Complaint alleges American River flows too slow, warm in Sacramento area

The federal government’s operation of Folsom and Nimbus dams is harming fall-run Chinook salmon and steelhead in the American River, several environmental and fishing groups allege in a complaint filed this week with the state.

The groups are urging the State Water Resources Control Board to amend the U.S. Bureau of Reclamation’s permits to require colder and faster river flows from the two dams. The board has authority over water rights issued to the Bureau of Reclamation, as well as responsibility for protecting public trust resources, including fisheries and water quality. The board first issued operating permits for the dams in 1958.

“We’ve got to have a guaranteed higher flow, and there have to be modifications to Folsom Dam that will allow them to tap the coldest (water) pool in the reservoir,” said Stephen Green, president of Save the American River Association. “When temperatures are high and flows are low, we know that fish are being killed, and it’s not just this year. It’s been going on for decades.”

The other groups involved in the complaint are the California Sportfishing Protection Alliance, California Save Our Streams Council and the Public Trust Alliance.

The water board is reviewing the complaint, which was received on April 4, said spokesman George Kostyrko. If it decides the complaint has merit, it could be scheduled for a hearing or further investigation.

“It is still early in the process, so we haven’t arrived at that, or any conclusions yet,” Kostyrko said via email.

Reclamation officials said they haven’t reviewed the complaint yet and had no comment.

Reclamation’s permit with the state allows it to reduce flows in the lower American River, which cuts through the Sacramento area, to as low as 250 cubic feet per second under certain conditions. Such flows were reached earlier this winter because of the drought, and may occur again this summer and fall. The complaint alleges this is insufficient to support healthy fish life, and should be raised to at least 750 cfs, Green said.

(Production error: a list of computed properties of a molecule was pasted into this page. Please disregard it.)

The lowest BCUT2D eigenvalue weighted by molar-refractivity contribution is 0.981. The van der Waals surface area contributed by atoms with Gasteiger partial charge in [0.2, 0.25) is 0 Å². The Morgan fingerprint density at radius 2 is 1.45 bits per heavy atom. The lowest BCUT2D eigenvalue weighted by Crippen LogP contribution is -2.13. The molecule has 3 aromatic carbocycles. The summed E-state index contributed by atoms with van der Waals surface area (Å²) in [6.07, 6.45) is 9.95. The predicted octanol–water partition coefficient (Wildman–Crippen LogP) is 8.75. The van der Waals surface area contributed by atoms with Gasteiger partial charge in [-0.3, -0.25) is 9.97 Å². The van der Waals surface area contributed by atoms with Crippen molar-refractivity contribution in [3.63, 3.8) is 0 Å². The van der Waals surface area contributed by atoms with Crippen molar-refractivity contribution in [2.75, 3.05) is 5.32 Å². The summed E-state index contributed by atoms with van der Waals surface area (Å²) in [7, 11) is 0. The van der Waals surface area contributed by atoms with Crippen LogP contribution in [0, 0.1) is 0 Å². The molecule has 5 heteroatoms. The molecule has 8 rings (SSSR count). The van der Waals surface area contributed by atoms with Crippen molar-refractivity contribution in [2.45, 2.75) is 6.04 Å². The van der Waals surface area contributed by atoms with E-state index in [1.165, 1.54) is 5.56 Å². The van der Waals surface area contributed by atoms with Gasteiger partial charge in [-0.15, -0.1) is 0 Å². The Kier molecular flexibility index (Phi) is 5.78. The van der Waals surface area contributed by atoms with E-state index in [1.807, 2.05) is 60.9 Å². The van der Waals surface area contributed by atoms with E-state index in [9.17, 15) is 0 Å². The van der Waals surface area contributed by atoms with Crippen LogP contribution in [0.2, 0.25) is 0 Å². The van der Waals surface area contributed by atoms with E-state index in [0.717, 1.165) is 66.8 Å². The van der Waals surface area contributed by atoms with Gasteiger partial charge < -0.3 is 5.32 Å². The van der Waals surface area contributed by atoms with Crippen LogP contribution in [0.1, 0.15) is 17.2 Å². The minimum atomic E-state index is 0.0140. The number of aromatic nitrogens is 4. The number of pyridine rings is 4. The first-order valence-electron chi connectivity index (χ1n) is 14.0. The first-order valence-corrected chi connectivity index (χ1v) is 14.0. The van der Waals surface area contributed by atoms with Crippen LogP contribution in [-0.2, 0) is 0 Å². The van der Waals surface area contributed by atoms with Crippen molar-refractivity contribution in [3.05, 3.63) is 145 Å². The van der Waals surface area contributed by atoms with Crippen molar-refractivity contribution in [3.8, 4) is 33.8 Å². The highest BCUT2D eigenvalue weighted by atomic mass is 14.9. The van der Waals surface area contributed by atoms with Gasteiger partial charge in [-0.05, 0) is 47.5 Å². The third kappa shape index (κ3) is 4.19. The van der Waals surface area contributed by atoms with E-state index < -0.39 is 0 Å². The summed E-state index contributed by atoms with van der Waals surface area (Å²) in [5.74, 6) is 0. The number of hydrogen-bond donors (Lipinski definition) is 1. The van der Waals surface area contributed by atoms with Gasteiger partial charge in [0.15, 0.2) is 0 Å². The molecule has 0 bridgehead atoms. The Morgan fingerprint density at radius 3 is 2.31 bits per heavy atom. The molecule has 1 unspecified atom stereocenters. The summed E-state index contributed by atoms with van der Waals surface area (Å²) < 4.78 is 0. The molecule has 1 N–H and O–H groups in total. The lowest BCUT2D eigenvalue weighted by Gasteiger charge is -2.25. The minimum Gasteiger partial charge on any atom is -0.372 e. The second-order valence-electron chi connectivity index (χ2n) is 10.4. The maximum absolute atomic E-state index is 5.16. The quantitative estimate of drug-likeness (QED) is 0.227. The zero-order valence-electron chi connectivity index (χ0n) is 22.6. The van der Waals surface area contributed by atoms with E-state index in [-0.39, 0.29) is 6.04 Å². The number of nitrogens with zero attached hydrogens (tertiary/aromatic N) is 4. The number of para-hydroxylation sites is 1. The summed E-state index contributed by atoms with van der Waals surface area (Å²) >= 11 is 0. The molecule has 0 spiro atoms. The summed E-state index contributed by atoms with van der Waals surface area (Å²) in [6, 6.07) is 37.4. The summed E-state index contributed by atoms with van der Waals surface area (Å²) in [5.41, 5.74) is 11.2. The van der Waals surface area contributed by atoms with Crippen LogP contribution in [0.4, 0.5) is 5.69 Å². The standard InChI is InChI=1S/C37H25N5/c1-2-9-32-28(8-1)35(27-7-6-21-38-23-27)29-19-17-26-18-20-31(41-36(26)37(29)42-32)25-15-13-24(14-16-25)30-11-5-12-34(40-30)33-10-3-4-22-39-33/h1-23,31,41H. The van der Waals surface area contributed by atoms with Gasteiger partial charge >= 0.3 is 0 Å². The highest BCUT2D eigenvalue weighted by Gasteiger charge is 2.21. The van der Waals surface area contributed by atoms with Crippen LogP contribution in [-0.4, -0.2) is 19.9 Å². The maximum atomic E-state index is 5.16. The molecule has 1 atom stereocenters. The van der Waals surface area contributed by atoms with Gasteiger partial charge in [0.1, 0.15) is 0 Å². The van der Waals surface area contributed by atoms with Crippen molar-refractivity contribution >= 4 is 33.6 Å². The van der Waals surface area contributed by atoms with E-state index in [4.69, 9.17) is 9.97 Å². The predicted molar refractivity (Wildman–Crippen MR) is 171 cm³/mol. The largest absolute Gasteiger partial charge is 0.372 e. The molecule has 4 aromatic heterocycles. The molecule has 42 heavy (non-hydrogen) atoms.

In addition, the groups want Reclamation ordered to modify Folsom Dam so it can release cold water stored deeper in the reservoir. The water currently released into the American River, after being stored in the reservoir under the hot summer sun, can be too warm to support salmon and steelhead. The latter is a threatened species.

The complaint asks that Reclamation be required to maintain river temperatures at no more than 56 degrees in fall and winter, and 63 degrees in summer to protect fall-run Chinook salmon and steelhead, along with colder flows during specific periods. In reality, according to data filed with the complaint, the lower American River is often much warmer. It has exceeded 70 degrees on occasion, including during previous droughts, which can prevent fish from spawning and lead to illness and death.

The water in most reservoirs becomes “stratified” during storage, meaning the coldest water sinks to the bottom with a warmer layer on top. The water release structures at Folsom Dam are not deep enough to tap into the coldest bottom layer.

The complaint asks that the water board order new operational rules and require significant modifications to Folsom Dam that could cost millions of dollars. This would include modifying at least one of the powerhouse intakes at the dam and constructing a new automated temperature-activated shutter system to release cold water in the reservoir.

The Sacramento Water Forum, a coalition of area water agencies and environmental groups, has been negotiating with Reclamation for years to amend flow requirements governing the dams. But this has not yet resulted in any legally binding permit conditions.

“We have been very frustrated at the Water Forum that nothing could happen,” Green said. “So we decided to do a complaint on our own.”

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